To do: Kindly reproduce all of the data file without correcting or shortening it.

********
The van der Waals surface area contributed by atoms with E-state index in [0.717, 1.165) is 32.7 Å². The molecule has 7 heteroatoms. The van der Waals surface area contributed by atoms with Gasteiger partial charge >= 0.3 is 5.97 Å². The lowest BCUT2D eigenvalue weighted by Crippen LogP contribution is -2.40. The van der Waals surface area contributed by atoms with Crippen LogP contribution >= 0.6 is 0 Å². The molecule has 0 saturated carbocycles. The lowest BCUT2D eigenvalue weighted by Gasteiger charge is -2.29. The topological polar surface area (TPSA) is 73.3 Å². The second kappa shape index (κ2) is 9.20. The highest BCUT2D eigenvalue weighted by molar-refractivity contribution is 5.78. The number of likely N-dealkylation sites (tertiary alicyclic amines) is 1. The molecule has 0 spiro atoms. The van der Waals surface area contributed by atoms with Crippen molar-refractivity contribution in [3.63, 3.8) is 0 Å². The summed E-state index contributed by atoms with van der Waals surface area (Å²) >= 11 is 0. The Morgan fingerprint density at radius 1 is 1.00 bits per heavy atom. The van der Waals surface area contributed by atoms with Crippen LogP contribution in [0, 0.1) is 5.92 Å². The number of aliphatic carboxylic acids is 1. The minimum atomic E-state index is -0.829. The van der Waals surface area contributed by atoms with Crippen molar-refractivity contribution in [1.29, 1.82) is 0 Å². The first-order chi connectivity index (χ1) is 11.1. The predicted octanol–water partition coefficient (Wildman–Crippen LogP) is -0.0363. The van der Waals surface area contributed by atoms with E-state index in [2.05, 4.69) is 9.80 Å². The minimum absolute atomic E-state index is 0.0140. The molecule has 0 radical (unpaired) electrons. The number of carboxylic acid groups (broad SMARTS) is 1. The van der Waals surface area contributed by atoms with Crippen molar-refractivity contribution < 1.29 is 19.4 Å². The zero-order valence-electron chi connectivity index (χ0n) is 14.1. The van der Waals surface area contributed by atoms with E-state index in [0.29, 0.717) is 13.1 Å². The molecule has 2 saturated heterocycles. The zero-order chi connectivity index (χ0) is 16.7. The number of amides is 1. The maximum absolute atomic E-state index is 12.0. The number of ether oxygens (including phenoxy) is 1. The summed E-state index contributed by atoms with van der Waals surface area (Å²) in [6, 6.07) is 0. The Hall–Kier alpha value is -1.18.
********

The van der Waals surface area contributed by atoms with E-state index in [0.717, 1.165) is 32.7 Å². The molecule has 7 heteroatoms. The van der Waals surface area contributed by atoms with Gasteiger partial charge >= 0.3 is 5.97 Å². The lowest BCUT2D eigenvalue weighted by Crippen LogP contribution is -2.40. The van der Waals surface area contributed by atoms with Crippen LogP contribution >= 0.6 is 0 Å². The molecule has 0 saturated carbocycles. The lowest BCUT2D eigenvalue weighted by Gasteiger charge is -2.29. The topological polar surface area (TPSA) is 73.3 Å². The second kappa shape index (κ2) is 9.20. The highest BCUT2D eigenvalue weighted by molar-refractivity contribution is 5.78. The number of likely N-dealkylation sites (tertiary alicyclic amines) is 1. The molecule has 0 spiro atoms. The van der Waals surface area contributed by atoms with Crippen molar-refractivity contribution in [3.63, 3.8) is 0 Å². The summed E-state index contributed by atoms with van der Waals surface area (Å²) >= 11 is 0. The Morgan fingerprint density at radius 1 is 1.00 bits per heavy atom. The van der Waals surface area contributed by atoms with Crippen LogP contribution in [0, 0.1) is 5.92 Å². The number of aliphatic carboxylic acids is 1. The minimum atomic E-state index is -0.829. The van der Waals surface area contributed by atoms with Crippen molar-refractivity contribution in [1.29, 1.82) is 0 Å². The first-order chi connectivity index (χ1) is 11.1. The predicted octanol–water partition coefficient (Wildman–Crippen LogP) is -0.0363. The van der Waals surface area contributed by atoms with E-state index in [2.05, 4.69) is 9.80 Å². The minimum absolute atomic E-state index is 0.0140. The molecule has 0 radical (unpaired) electrons. The number of carboxylic acid groups (broad SMARTS) is 1. The van der Waals surface area contributed by atoms with Crippen molar-refractivity contribution < 1.29 is 19.4 Å². The zero-order valence-electron chi connectivity index (χ0n) is 14.1. The van der Waals surface area contributed by atoms with E-state index in [0.29, 0.717) is 13.1 Å². The molecule has 2 saturated heterocycles. The zero-order chi connectivity index (χ0) is 16.7. The number of amides is 1. The maximum absolute atomic E-state index is 12.0. The number of ether oxygens (including phenoxy) is 1. The summed E-state index contributed by atoms with van der Waals surface area (Å²) in [6, 6.07) is 0. The Hall–Kier alpha value is -1.18.